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Postcards From Canada

Seven men against a real ball

Presenting the starting line-up (minus four) of the Newfoundland & Labrador team for the Maritimes Twenty20

Liam Herringshaw
A Newfoundland & Labrador slip cordon

The Newfoundland & Labrador slip cordon: only a little less awe-inspiring than the Australian one of the 90s  •  Liam Herringshaw

I thought by now I'd be able to declare the Cricket Association of Newfoundland & Labrador officially open for business. However, for possibly the first time in cricket history, official status was denied because we possessed too few Canadians.
Still, as we resolve this minor glitch, we move on to a different form of history-making, and Newfoundland & Labrador's debut as a cricketing entity. The 2010 Maritimes Twenty20 tournament is the stage, Nova Scotia, Prince Edward Island and New Brunswick our opponents, and by the time this postcard is published, it will be well underway.
Though we've known about it for months, we haven't so much picked a squad for the tournament as begged, pleaded and cajoled people into playing. We have no funds to cover travel costs, and the competition is being hosted in Fredericton, the capital of New Brunswick, some 1300 kilometres from St John's. This is London to Bilbao, but without the cheap flights or the high-speed rail network (or indeed, in Newfoundland's case, any kind of terrestrial public transport system at all).
As I write, we have only seven confirmed players, arriving by an exciting variety of means and monies, but it is a nucleus that allows us to take part, and that's the main thing. So I give you, alphabetically, the not-quite-XI:
Ashwin Gupta A master of bowling unplayable left-arm spin, Ashwin has also taken on the onerous responsibility of explaining cricket to Newfoundland media outlets. His interview on CBC Radio was excellent, but teaching their televisual counterparts to play the game was trickier. Bails became "bells" and players of the game "cricketers", although the reporter did belt a couple of fine-looking shots.
Gurman Khurana The man who in the B'ys v Ducks exhibition match scored more sixes on his own (eight) than all the other players combined. Gurman even managed to hit a ball out of the King George V stadium and into the river beyond, on his way to a score of 72 not out. There is, therefore, absolutely no pressure on him to reproduce this form against New Brunswick, Nova Scotia and PEI.
John Nichols A squash-playing, baseball-slugging, all-round-sporting Newfoundlander, who just happens to live in Fredericton. John says, "I don't have much experience, but I know the basics," which may be tested to the full when we find ourselves 11 for 4 in the first game. Even further tested will be his ability to persuade fellow Fredericton-based Newfoundlanders, who have no experience of cricket at all, to turn our seven into XI.
Rakesh Negi Batsman, bowler, organiser, agitator, Rakesh is cricketing energy personified. He is unbounded in his enthusiasm and will not contemplate failure, which is unfortunate, as the odds on us winning the competition are currently about the same as those of Britney Spears winning the 2011 Tour de France on a unicycle.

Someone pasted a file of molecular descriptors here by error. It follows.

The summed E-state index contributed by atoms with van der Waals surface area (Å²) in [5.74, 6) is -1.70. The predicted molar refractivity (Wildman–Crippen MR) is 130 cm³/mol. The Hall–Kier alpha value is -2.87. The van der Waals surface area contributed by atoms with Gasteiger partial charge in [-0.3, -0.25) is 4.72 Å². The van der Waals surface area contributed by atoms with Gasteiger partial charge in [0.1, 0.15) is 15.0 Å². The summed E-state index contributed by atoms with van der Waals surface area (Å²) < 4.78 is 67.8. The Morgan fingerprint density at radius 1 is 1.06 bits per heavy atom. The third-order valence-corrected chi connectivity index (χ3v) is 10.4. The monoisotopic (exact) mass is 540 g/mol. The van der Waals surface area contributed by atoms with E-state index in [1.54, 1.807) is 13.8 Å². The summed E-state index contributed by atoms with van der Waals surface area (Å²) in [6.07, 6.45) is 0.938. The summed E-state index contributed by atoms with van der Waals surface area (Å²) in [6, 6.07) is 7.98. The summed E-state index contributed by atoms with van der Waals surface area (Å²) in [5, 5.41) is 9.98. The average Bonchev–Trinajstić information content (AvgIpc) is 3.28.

Rob Butler In his own words Rob "never even held a cricket bat until I was 29 years old. Two years later, I am competing in organised cricket for the first time, and as a left-arm unorthodox bowler. I collected my first wicket of the Halifax Cricket League 2010 season two weeks ago, trapping the opposing team's captain lbw in the first ball of my second over bowled!" A new-found cricket star.
Sujay Mansingh A club-mate of mine from Leicester, now living in New Brunswick. Sujay once had the misfortune of playing for a Saturday team captained by me, and a Sunday team captained by my younger brother. For good measure, Sujay also worked for (proprietor: my father). Thinking he might be safe from Herringshaw-based cricketing debacles, Sujay moved to Canada, but he was wrong.
And me.
So what do we know about the other provinces? Not much, except that they're a great bunch of guys who have offered to put us up, feed us, provide us with players, lend us their kit, and assist us in pretty much any way they can. They may regret this when they see us take the field in our unique uniform of sou'westers and purple t-shirts, and when they're forced to listen to our butchering of the "Ode to Newfoundland".
After a tape-ball summer, I'm concerned how we'll fare against a proper cherry, but I've no fear of ignominy: I once captained my Leicester team, Dale Taverners, to a club-record 14 consecutive league defeats. I'm just thrilled we've got this far, that we've even been able to cobble a team together, and that whatever we do will be the best the province has ever managed.
I would add, though, that when Newfoundlander Brad Gushue and his curlers won Olympic gold for Canada in 2006 they had a highway named after them. If we win a match in the Maritimes competition I shall expect nothing less than our own town.

Liam Herringshaw is a medium-paced palaeontologist who moved to Newfoundland from the UK to improve his chances of opening the bowling